DI Thomas Ridpath has just returned to work. Diagnosed with PTSD and undergoing supervised psychological therapy, he is dragged into the case against his better judgement. When another child is kidnapped, Ridpath must confront his own demons to stop a killer before he strikes again.

Review:
I have been looking forward to reading this latest by Lee for many months as the last was left on a cliff-hanger. Needless to say, when I had the book in my hands, I dropped everything. As with all of Lee's previous Ridpath novels, this was an electric and stimulating rollercoaster of a ride. Do not for one moment think you will get anything completed whilst reading this book. Jobs needed to be done, but I had a pyjama day with copious amounts of coffee (as if my system needed more stimulants!) and spent the day with DI Ridpath.

Lee is my latest new go-to name on my list. There is a downside to bingeing on Lee's books – you have to wait for the next one – which I have already checked up to see when that is coming out! 'When the Evil Waits' is the sixth in the Ridpath series and I cannot shout loud enough from the rooftops about these books. I am sure like me you will gobble up all six books and then crave the next in the series. Seriously addictive stuff!

Reviewed by: H.F.

CrimeSquad Rating:

Stephen Clarke - The Spy Who Inspired Me

"This is a splendid read that makes you laugh, think, and even squirm a bit."

Synopsis:
Ian Lemming is having a good war. He works in London, in Naval Intelligence, far away from the fighting and bloodshed. Being a serial womaniser, one evening in April 1944, he entertains a young woman called Margaux to dinner, but finds his later advances rebuffed. Next day he is called to a meeting, and is surprised to see the young woman is also there. The meeting is to discuss an operation, which will take six people across the channel by submarine to Dieppe to find details of German shore defences. One of them will be Lemming, and another will be the young woman, but she will not be returning with the rest of them. She will be heading inland to meet up with the local Resistance. Someone in France is betraying British airmen hiding from the Germans in safe houses, and it is her task is to find out who.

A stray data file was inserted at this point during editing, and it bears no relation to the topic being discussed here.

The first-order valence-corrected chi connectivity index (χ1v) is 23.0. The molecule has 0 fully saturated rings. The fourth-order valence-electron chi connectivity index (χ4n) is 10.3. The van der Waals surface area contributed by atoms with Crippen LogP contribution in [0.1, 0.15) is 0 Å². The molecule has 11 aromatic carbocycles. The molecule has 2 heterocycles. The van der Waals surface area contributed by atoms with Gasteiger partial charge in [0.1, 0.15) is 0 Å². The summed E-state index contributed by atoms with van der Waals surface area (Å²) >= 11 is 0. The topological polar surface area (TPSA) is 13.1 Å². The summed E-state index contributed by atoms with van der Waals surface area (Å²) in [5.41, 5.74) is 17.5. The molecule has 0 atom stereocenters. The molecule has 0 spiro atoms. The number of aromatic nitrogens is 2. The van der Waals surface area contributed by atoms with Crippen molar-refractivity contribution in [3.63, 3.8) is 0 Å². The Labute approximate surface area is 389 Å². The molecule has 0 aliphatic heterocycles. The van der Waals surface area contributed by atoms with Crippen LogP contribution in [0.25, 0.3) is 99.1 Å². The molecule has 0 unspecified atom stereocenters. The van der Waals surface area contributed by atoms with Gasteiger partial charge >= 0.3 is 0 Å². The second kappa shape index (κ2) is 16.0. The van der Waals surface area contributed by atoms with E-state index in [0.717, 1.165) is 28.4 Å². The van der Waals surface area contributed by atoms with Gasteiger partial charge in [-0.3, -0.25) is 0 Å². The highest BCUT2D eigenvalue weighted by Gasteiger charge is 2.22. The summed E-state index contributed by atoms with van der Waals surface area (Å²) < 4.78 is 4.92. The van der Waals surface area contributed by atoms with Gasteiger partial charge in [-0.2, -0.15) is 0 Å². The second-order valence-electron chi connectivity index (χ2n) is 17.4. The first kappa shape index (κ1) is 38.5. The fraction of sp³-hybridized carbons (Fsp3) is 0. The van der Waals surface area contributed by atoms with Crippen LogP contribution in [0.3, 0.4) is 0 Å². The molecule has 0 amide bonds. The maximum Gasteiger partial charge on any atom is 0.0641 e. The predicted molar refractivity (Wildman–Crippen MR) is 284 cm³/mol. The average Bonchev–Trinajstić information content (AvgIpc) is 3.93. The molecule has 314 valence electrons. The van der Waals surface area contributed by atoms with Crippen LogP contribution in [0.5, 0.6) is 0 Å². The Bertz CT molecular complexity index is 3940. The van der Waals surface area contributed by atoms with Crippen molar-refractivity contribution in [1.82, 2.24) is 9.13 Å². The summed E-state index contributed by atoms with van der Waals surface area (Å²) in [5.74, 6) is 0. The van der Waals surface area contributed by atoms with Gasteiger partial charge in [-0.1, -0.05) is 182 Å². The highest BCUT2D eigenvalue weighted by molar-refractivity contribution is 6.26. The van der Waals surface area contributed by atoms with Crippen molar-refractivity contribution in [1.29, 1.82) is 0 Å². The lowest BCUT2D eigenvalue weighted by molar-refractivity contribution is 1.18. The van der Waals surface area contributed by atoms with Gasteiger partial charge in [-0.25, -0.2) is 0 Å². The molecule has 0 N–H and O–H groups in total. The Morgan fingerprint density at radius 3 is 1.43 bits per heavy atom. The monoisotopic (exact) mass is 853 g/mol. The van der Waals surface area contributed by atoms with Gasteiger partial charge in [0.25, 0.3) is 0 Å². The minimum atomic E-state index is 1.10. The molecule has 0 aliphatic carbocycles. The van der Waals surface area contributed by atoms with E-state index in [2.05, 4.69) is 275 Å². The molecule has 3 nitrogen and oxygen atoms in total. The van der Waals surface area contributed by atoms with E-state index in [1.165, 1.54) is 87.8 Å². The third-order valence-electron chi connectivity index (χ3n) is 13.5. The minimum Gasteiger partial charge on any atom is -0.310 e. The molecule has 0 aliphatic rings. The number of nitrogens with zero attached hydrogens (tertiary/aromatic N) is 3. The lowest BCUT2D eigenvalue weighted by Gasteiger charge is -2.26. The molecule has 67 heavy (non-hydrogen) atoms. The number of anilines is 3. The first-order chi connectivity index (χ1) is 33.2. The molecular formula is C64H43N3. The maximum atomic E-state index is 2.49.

Things don't go fully to plan, and Lemming finds himself accompanying Margaux inland, and discovers that she is resourceful, clever, ruthless and courageous - qualities he himself lacks. When they find the person betraying the airmen, Margaux's retribution shocks Lemming to the core. It is something he himself would never have done, but at the same time makes absolute courageous and commendable, sense.

Review:
This book is a romp, with heart-stopping thrills aplenty as they traverse the Normandy countryside, seeking out members of the Resistance and British sympathisers. Lemming, meanwhile, is more concerned with an unshaved chin, not having clean underwear and a dwindling supply of cigarettes. Margaux, in all of this, is the boss, while Lemming stumbles from one mistake to the next. Ian Fleming and James Bond are never mentioned, but the parallels are deliberate. The comedy comes from Lemming's stumbling inexperience and his discomfort of not having the trappings of the civilised life he led in London.

Every few pages the pair encounter seemingly insurmountable problems which Margaux resolves. Gradually there is a rapport between them, and Lemming reassesses his opinion of women. A female spy (every bit as resourceful as James Bond, if not more so) is a clever deceit. The whole premise of the book is a take on the macho Bond novels, and the treatment of woman they contain. Lemming, is, of course, Fleming, and Margaux is a female Bond, without the about-town sophistication.